How To Tune Your Drum
If your drums are a year old or more, then the sound they make will have changed since the day you bought them. This is entirely normal and has nothing to do with the quality of your drum. The natural skin head reacts to the moisture content of the air. The drum head will loosen and soften on a wet/cold day and your drum will sound dull and muffled. But the skin will tighten and harden if the weather is dry and warm and your drum will sound much brighter. After a series of weather cycles, the skin will have loosened, no matter what the weather is.
Depending on the quality of sound you are looking for, it is essential to know how to “tune” a drum, especially when a drum is “young”, the skin will be elastic and stretch easily.
How drums are tightened
This process finishes by stretching the hide permanently, and older drums do not need tuning so much. There are different systems for tightening a drum. Originally holes were directly punched through the skin in order to sew and attach them to the body of the drum. Some -like in the case of the Irish Bodhran- were glued onto the drum shell, some -like the Japanese Taikos- were nailed onto the wooden body, some used wooden pegs driven into the bowl of the drum. Drums using these same techniques of fabrication can be found in many cultures. But these ways gave little margin to tune up the drum. Holes pierced straight into the skin can tear and do not provide a strong way of dramatically changing the pitch of the drum. Similarly, securing the skin directly onto the shell with glue or nails do not leave any movement to tune the drum. These techniques of drum-making produce drums with a small and unpredictable range of tuning, and sometimes: none at all. They suit certain types of music and traditions. Other traditions looking for a wider range of percussive sounds in their music, gave birth to new ways of tightening up drums. The modern system used for the Cuban Conga for example is a very efficient arrangement of nuts, bolts and metal brackets that pushes down or releases the drumhead in a mechanically systematic manner. It makes for a highly tuneable drum.
The tuning system I choose for my drums
I choose a tuning system that sits in between these two techniques. It is the modern tuning system used for the Djembé drum from West Africa. Following the success of the touring African ballets in the West in the 70s, djembé-makers abandoned the traditionally tuning system of wooden pegs and natural ropes to replace it with a modern system of metal hoops and synthetic ropes. The explosive sharp sound of a Djembé -along with its allure- is what makes it such a popular drum all around the world. Achieving such a tight loud sound would simply be impossible without that modern technique of fabrication.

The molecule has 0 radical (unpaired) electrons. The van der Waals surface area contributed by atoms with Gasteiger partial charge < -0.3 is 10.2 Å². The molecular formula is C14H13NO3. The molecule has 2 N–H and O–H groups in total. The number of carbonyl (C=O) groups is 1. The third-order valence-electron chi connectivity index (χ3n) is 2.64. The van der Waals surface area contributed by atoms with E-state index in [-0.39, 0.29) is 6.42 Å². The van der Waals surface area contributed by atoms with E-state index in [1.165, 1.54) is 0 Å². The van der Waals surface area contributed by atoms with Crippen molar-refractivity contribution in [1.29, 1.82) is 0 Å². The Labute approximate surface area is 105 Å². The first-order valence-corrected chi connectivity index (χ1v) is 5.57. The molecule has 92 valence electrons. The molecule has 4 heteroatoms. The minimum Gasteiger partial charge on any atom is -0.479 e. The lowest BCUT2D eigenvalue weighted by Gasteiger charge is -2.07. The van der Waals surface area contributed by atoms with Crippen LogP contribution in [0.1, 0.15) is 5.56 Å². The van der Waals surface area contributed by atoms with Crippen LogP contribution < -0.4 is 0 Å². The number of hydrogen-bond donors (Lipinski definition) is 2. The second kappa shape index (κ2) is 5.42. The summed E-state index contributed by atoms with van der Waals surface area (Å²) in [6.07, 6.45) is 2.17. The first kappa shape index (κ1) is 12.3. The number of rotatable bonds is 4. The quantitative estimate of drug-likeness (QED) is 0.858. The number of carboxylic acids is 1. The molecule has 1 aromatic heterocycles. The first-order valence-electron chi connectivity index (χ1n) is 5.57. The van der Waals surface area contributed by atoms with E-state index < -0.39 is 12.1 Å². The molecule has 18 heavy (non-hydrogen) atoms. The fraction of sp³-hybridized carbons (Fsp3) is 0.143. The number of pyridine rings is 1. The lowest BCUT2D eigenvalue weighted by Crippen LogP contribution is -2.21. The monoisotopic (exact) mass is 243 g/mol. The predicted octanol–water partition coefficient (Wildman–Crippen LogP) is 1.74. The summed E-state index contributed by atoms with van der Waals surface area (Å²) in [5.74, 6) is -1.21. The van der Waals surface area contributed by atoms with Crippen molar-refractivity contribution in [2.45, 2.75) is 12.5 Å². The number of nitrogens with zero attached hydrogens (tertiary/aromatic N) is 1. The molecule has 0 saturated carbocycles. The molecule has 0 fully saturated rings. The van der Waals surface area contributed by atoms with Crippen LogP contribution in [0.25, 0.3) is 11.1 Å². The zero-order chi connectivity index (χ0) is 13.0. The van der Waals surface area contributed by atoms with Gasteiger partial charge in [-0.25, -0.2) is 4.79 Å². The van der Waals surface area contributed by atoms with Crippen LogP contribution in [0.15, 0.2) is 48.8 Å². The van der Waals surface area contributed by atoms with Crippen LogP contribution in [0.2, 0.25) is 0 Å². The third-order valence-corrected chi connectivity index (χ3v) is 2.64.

The Diamond Weave
For my drums, I use a mixture of mounting techniques. The tightening rope links the crown hoop (top hoop) to the bottom of the drum. Depending on the style of drum, sometimes the skin is pierced, sometimes it is “sandwiched” between two metal hoops. For the bottom of the drum, sometimes there is also a metal hoop (like for my ashikos). In the case of double-headed drums, like the Songbong or my children drums, the bottom skin is directly sewn around a thick rope and the top skin is trapped between two steel rings. It all depends on the purpose of the drum and the sound I am looking for.
Regardless, the tuning system remains the same for all of them.
A horizontal cord folds the main vertical cords over each other. This pulls the drum head downwards more effectively than if you just pulled on the main cords with your hands. You magnify your strength, if you like. This is a simple macrame roping system that allows for a “tune up”, and you can rapidly and easily tighten your drum up till it resonates nicely, even on cold mornings.
This system of tuning is called the “Mali weave” or “Diamond Weave“.
However, this tuning system can be slightly confusing when you first try it. I made a drawing for you as a reference.
You can download the printout here.
How to tune your drum (video)
Your tom should always be set up so that once you untie the spare tuning cord, there is a “diamond” ready to pull. One diamond probably won’t be enough though, so you’ll need to set up and pull a few others.
The good news is: this work is totally reversible. If “your” diamond doesn’t look like mine, you can un-do it and try again.